Knowledge about where and why vulnerable species choose habitats to live is vital when driving and supporting community conservation, a Charles Darwin University (CDU) expert says.
CDU’s Research Lecturer Dr Mariana Campbell showed just how vital community engagement was in a study of one of Australia’s most vulnerable turtles, the Mary River turtle (Elusor macrurus).
“Tiaro and District Landcare Group protected over 630 turtle nests from predation against native and introduced predators, such as dogs, foxes, goannas, and pigs,” Dr Campbell said.
“They have also worked towards habitat restoration and head-starting juvenile turtles to a size that might be strong enough to survive in the river and continue investigating in-stream causes of turtle mortality.
“The long-term collaboration between community and academia has ensured research findings were incorporated into local water resource planning, infrastructure projects, and economic development.
“There has also been increased awareness of the turtle and its plight,” she said.
More than 100 community members were involved in the turtle conservation program, with the initiative involving generating funds, assisting with nest protection, improving ecological knowledge, and increasing community awareness.
The community members have assisted scientists in monitoring, as well as gaining experience and knowledge in identifying turtle species, handling turtles, taking scientific measurements, downloading data and tracking animals.
“The collaboration between the local community and scientists to undertake conservation-driven research has transferred knowledge and skills that will likely have implications beyond turtle management,” Dr Campbell said.
“The researchers have benefited by having continuous on-ground support, local advice, and a small but stable funding revenue over many years.”
While there are a few success stories, most species do not recover enough to be taken off the vulnerable, endangered, and critically endangered lists.
“Government spending for protecting and recovering threatened species is not enough without community involvement,” Dr Campbell said.
“Our local communities play such an important role in conservation. The level of participation seems ever more critical to many threatened species' survival, and community-scientist collaborations are being recognised as essential drivers of conservation success.”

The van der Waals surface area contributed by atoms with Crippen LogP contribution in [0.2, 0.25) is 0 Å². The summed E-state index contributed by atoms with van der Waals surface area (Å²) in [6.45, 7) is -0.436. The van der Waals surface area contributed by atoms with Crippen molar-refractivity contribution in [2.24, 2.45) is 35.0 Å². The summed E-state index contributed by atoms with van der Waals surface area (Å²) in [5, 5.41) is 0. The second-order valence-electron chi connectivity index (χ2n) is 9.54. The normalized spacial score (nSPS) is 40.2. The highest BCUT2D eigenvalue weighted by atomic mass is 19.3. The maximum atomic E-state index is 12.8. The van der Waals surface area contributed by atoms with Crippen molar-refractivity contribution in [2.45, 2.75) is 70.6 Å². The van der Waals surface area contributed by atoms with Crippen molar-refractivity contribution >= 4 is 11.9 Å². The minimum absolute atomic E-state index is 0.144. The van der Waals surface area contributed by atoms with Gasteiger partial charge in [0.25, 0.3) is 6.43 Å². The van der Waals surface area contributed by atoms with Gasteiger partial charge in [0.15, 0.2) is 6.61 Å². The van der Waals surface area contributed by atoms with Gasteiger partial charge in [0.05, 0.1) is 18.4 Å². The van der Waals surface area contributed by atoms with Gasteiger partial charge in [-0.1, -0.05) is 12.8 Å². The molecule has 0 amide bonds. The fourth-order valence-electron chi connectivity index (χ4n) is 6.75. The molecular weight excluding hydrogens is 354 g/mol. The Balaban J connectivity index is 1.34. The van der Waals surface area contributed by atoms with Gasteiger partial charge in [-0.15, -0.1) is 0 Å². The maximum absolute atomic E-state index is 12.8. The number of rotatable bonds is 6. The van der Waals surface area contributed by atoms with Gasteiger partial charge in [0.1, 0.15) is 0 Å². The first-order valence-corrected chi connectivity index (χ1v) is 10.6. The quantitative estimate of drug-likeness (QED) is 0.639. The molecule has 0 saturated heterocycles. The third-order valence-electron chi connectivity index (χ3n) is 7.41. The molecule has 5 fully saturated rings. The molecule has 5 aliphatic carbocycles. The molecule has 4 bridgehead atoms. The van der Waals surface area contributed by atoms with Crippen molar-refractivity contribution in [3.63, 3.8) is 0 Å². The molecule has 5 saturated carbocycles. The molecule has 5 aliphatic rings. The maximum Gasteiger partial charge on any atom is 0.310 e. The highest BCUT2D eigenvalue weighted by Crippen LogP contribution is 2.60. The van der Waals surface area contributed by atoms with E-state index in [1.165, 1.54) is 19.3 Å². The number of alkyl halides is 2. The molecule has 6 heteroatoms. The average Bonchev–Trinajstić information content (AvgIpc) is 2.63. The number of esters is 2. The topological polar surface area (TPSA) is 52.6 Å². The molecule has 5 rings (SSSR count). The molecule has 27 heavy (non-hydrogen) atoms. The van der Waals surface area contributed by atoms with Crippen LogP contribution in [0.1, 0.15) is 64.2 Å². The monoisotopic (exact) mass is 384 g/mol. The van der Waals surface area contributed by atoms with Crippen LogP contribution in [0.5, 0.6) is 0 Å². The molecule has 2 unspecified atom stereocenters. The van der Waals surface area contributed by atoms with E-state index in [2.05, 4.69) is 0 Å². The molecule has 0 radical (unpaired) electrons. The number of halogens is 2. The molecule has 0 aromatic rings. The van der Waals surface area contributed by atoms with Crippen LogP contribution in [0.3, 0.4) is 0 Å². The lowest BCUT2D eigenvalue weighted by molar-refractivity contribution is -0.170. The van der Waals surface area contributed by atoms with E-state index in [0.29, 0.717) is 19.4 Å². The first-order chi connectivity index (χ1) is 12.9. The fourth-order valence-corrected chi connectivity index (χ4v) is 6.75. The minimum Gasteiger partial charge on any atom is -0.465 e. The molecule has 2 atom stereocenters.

Dr Campbell has spent the last 15 years working with the local community around the Mary River catchment area to save the local turtle.
The Mary River catchment is on the northern fringe of the southeast Queensland region and the Mary River turtle is one of six freshwater species that inhabit this area.
Australia has diverse freshwater turtle fauna; however, almost half of Australia’s freshwater turtles are listed as vulnerable or worse.
This rate is concerning because freshwater turtles are considered important to the overall health of freshwater ecosystems as well as playing a significant cultural role for First Nations people.
Dr Campbell said many other community-researcher collaborative conservation projects across Australia are aiding the conservation of freshwater turtles.
“The 1 Million Turtles is a national community conservation citizen science program aimed at increasing the survival rates of freshwater turtles. They do a fantastic job increasing knowledge of freshwater turtle distributions across Australia,” Dr Campbell said.
“Also, the Turtles Forever program looks at the conservation of the Bell's turtle in NSW.”
“Community groups are a key part of the conservation of threatened species across Australia, and the Mary River turtle research shows a small evidence of its potential.”
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